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Lifestyle Changes That Can Lower Your Risk of Alzheimer’s Disease

Lifestyle Changes That Can Lower Your Risk of Alzheimer’s Disease

Dementia and Alzheimer’s disease are life-changing conditions that can be massive detriments to your overall life, especially as they progress. As the conditions continue to develop, you’ll likely need assistance with many day-to-day activities. While there are potential treatment options for dementia and Alzheimer’s, there is currently no cure. This leaves prevention, and while you can’t guarantee prevention — we’re not even sure what causes dementia yet — there are a few documented lifestyle changes you can make that are believed to lower your chances of developing dementia.

Stay Connected and Active

Avoid Isolation

One of the best things you can do as you age is to stay connected with your friends and family. Senior isolation is one of the greatest, most insidious dangers facing many seniors in the United States. Research shows isolated or lonely seniors are more likely to experience physical decline, develop addiction, or suffer elder abuse. More to the point of this article, social isolation is heavily linked with an increase in likelihood of dementia. Luckily, these days, it’s easier than ever to stay connected. Not only can seniors take part in family activities, they can travel on family or group trips, get a pet, or start using social media. In today’s hyperconnected world, it’s easier than ever to make new friends at any age.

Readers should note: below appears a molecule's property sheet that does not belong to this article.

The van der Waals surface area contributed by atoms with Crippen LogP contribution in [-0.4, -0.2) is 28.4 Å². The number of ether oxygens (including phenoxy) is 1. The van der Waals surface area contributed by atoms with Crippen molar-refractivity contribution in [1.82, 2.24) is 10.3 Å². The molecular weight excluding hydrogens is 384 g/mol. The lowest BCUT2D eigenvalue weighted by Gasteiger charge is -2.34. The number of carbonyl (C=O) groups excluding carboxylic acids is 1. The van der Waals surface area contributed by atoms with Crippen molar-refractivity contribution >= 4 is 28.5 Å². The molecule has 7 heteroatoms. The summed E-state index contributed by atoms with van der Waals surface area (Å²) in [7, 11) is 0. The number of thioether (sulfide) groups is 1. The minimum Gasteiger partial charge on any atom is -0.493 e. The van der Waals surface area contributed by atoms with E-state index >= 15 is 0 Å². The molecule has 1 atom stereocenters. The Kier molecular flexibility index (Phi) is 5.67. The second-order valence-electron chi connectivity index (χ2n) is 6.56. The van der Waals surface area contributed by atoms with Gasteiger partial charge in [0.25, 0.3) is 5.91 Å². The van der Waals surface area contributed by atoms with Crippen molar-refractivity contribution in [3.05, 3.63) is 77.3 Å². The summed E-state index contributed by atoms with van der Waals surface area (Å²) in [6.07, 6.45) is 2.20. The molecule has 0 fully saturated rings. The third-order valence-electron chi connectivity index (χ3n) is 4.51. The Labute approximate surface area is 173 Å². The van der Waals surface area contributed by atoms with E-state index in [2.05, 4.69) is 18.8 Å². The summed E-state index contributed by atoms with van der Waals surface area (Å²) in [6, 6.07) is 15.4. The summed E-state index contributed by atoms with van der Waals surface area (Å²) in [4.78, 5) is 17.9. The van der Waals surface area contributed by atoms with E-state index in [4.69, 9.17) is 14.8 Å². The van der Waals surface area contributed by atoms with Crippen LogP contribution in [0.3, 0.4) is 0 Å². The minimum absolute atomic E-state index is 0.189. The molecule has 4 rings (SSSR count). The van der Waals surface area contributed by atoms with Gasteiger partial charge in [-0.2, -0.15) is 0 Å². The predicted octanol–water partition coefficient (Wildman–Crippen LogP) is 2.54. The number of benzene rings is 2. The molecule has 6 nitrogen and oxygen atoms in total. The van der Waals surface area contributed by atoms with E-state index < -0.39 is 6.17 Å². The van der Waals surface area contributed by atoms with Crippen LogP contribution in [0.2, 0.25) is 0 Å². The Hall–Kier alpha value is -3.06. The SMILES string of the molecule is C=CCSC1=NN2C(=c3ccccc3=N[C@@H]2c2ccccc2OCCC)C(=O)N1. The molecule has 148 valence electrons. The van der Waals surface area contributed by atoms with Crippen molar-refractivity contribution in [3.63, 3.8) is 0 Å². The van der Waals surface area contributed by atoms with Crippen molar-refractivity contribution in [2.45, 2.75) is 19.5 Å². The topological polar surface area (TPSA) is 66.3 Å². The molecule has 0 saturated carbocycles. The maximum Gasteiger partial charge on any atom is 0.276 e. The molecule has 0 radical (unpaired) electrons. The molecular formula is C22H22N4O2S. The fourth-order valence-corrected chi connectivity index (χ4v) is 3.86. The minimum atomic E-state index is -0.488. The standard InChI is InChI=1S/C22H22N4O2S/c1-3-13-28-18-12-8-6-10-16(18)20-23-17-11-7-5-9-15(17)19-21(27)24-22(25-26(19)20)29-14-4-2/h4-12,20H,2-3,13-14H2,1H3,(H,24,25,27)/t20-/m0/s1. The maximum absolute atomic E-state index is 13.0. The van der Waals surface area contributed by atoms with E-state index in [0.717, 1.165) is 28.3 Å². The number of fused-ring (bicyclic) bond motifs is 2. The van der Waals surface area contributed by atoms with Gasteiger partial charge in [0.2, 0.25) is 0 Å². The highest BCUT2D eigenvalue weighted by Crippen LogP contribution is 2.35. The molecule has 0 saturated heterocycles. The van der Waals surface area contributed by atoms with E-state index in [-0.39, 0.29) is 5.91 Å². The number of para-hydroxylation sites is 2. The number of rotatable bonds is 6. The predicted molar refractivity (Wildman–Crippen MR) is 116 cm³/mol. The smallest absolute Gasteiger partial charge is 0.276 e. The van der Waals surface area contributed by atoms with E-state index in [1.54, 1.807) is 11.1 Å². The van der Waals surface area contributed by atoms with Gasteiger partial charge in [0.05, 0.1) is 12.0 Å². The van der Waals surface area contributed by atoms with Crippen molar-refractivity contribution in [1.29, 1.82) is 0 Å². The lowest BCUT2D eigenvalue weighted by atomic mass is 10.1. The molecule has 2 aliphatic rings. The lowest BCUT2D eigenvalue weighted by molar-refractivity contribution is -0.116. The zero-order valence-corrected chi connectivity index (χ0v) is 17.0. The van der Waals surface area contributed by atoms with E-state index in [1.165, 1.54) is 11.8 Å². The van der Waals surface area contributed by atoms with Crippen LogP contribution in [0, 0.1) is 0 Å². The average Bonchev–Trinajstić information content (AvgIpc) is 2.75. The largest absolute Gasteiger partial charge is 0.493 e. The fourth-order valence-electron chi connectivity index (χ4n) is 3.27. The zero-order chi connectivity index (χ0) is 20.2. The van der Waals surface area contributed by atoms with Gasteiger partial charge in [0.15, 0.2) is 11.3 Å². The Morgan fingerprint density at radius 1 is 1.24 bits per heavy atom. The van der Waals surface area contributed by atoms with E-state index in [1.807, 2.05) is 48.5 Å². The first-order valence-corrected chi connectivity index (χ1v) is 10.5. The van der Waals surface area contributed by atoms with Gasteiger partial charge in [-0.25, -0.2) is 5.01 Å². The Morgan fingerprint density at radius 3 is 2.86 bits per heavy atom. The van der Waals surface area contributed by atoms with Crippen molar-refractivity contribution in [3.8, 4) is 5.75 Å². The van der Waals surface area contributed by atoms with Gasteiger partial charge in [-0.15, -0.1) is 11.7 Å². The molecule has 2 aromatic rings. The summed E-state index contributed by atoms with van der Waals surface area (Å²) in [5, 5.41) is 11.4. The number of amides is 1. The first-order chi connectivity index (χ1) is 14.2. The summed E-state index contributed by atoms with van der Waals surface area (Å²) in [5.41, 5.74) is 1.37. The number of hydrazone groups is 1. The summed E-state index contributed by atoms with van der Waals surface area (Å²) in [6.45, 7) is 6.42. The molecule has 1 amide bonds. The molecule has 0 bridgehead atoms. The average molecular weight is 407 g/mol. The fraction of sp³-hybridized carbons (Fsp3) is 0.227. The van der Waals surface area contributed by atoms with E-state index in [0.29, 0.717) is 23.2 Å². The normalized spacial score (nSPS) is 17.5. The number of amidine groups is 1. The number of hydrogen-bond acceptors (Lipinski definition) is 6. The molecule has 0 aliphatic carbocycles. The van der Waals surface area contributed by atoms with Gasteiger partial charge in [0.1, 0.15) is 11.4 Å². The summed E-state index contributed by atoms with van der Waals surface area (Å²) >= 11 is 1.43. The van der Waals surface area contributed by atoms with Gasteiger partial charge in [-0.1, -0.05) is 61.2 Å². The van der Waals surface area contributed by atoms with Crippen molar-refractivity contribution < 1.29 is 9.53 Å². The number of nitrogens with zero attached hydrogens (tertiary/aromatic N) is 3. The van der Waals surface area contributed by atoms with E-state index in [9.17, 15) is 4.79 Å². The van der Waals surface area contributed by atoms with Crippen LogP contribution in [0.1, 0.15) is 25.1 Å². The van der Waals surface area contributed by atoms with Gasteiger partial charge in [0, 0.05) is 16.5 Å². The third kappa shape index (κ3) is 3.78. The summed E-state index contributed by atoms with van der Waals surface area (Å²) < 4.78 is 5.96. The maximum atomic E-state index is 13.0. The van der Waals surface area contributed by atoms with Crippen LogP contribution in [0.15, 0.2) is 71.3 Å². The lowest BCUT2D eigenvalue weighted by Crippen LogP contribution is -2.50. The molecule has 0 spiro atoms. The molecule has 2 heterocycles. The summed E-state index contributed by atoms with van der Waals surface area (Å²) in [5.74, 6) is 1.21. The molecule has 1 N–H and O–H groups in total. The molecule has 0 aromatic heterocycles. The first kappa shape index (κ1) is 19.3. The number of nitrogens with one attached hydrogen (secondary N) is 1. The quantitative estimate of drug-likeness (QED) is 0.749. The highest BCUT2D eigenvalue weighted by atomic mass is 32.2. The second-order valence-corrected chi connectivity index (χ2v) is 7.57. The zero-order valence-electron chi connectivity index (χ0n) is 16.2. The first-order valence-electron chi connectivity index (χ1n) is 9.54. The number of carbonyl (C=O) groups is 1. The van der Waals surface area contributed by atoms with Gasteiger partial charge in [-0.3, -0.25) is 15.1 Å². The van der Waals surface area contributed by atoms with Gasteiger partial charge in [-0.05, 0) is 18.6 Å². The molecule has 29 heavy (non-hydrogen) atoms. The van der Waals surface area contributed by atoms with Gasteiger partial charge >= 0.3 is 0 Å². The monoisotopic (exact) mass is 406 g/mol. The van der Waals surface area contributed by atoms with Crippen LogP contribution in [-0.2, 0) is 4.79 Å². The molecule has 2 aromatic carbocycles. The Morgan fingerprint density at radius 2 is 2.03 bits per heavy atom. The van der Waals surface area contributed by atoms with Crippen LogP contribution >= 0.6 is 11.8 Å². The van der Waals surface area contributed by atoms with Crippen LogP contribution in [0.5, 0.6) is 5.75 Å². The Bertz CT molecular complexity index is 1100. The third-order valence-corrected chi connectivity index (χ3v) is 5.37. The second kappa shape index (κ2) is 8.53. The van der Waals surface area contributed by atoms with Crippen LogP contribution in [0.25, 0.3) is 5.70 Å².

Keep Mentally Active

Staying connected can also help keep you mentally active, too, which is another great way of lowering your chances of developing dementia. One of our key tips on staying mentally sharp, in general, is to keep your mind active. Playing brain games or working on puzzles has been shown to combat Alzheimer’s disease and dementia. Mentally challenging activities like reading, writing, or other hobbies are also effective at lowering your risk. There are many ways that you can stay active after retirement to keep yourself from letting your brain get too inactive, raising your risk of dementia.